Video for Change initiatives can contribute to a number of different types of social change[1]. Below we’ve compiled a list of these changes that builds on BritDoc‘s Impact Dynamics and our own research and consultations with Video for Change practitioners.

1. Changing Structures

  • The abolition or alteration of existing government, institutional or corporate policies or the creation of new ones (policy change).
  • The abolition or alteration of existing laws or the creation of new ones (legal change).
  • Altering the practices of governments, companies or institutions (practice change).

2. Changing Minds and Behaviours

  • Altering individual or collective attitudes and behaviours (behaviour change).
  • Altering the way certain groups or issues are represented in the media and/or public sphere (representational change).

3. Building Movements

  • Creating relationships, either by building or sustaining them (relationship change).
  • Supporting new interaction and dialogue, by creating new spaces for communication (discourse change).

4. Building Capacities

  • Increasing people’s knowledge, skills and access to information, or developing institutions to support and sustain movements (changing capacities).


Love Letter to the Soldier tells the story of Maria ‘Eti’ Goreti, who was still a school student in 2008 when she was courted by Samsul Bacharudin, an Indonesian soldier from Java who was stationed at her village in Bupul, near the border of West Papua and Papua New Guinea. 

Samsul left Bupul when Eti was five months pregnant and promised to return; but Eti never heard from him again, even after the birth of their daughter, Yani. 

Wenda Tokomonowir collaborated with Eti to tell her story.

Impacts of the film included:

At the personal level: the subject of the film, Eti, reported that the video helped her to be better understood in the community and this enabled some community understanding and empathy (changing minds and behaviour). The film won an award and Eti was given half the prize money to support her family (building capacities).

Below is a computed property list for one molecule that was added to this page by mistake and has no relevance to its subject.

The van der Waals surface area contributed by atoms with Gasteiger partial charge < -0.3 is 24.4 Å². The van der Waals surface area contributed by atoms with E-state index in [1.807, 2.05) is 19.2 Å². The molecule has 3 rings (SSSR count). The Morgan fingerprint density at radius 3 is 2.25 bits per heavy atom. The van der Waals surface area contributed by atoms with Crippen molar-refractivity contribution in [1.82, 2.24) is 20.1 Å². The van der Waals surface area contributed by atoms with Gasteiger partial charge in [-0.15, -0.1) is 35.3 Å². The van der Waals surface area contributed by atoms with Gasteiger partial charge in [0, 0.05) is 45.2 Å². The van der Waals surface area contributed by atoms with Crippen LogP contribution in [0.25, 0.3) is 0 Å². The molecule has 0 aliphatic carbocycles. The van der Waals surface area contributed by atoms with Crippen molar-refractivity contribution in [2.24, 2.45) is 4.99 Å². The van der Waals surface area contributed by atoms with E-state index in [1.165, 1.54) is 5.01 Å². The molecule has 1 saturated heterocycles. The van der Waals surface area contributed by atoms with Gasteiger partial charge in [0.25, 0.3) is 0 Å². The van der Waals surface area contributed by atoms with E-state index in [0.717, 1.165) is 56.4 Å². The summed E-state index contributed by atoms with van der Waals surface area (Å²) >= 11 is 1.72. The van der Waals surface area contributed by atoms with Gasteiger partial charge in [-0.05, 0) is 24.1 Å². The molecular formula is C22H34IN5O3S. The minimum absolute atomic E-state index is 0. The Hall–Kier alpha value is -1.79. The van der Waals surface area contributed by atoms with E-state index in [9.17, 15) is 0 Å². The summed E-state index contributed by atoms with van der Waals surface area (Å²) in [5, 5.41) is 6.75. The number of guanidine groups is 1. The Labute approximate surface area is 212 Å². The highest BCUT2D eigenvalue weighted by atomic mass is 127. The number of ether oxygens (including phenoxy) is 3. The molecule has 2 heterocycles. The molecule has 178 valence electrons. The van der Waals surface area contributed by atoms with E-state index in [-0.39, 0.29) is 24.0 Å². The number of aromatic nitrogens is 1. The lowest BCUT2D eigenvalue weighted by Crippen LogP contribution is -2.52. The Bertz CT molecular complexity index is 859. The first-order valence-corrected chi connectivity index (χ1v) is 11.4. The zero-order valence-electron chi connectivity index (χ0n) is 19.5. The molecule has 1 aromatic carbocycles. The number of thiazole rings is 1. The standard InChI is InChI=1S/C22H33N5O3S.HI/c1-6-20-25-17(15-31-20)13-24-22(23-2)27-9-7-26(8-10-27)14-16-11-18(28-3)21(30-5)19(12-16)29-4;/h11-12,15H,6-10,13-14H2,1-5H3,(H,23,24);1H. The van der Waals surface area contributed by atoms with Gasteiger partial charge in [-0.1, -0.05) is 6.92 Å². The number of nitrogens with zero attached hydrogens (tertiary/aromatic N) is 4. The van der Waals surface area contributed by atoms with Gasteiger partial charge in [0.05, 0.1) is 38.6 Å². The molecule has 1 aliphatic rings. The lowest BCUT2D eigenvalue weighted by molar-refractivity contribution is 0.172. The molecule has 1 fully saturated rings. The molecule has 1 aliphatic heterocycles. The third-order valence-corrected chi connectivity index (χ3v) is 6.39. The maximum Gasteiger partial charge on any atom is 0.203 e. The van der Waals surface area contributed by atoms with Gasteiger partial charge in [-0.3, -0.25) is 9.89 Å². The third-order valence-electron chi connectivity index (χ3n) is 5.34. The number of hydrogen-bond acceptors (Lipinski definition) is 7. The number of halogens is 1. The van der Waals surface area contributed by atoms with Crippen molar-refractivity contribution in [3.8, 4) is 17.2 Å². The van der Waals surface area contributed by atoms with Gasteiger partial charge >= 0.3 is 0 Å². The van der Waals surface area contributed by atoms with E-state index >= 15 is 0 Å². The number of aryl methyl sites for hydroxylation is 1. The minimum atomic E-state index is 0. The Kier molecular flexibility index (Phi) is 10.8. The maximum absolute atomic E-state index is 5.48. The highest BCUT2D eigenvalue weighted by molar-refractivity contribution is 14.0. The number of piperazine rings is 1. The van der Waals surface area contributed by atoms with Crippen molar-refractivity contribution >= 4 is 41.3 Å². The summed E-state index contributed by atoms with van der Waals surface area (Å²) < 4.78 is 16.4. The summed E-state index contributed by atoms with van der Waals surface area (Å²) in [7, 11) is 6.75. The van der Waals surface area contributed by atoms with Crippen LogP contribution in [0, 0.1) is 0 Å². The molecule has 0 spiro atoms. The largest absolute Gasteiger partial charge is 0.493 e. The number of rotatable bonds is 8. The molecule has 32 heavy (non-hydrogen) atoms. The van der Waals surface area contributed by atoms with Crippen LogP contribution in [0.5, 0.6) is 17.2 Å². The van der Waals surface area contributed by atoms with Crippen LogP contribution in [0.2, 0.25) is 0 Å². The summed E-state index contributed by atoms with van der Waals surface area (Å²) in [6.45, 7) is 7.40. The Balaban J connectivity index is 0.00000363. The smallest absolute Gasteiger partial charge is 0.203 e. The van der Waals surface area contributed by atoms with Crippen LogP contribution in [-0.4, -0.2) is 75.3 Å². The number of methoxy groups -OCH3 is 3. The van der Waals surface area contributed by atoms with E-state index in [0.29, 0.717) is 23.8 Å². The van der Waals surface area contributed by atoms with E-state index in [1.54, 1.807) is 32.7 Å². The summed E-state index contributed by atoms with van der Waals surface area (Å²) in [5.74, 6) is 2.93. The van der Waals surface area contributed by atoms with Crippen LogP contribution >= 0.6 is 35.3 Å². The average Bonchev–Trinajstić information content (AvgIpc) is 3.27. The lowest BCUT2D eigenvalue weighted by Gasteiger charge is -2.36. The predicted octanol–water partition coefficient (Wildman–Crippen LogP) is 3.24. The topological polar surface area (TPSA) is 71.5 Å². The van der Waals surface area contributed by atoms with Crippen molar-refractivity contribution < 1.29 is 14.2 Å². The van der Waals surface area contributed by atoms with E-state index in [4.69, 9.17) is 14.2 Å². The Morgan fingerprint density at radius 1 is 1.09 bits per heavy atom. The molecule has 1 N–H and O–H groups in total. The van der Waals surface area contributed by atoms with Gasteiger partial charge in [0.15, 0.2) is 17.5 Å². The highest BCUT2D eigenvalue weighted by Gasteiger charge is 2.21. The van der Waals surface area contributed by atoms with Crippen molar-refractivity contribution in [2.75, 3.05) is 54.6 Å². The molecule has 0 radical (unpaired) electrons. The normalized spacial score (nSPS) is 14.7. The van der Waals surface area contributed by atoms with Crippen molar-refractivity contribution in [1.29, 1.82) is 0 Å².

Change/impact at the community level: Eti used the prize money to contribute to a cooperative she is part of, they then used this money to help them start a small indigenous medicine business (building capacities). 

Change/impact on filmmaker (process): the film-maker learnt new skills, travelled to screenings and film festivals, won an award; these successes supported an increase in confidence and her profile as an activist and film-maker (building capacities).

Supporting other organisation’s activities (women’s rights and human rights): the video was used by women’s organisations to talk about issues relating to women’s rights in Indonesia and West Papua. Papuan organisations focused on human rights used the video to discuss human rights issues and violations in West Papua. In one case it was presented to a UN Universal Periodic Review committee to assess the human rights situation in West Papua (changing structures).

Amplification of voices: the video has been screened more than 50 times both nationally and internationally. It’s been used by schools, universities and advocacy organisations as a tool for discussion, education and mobilisation (building movements). 

Read the full case study here.


[1] Notley, Tanya. (2013). Video for Change Impact Evaluation Scoping Study: A Summary of Key Research Findings.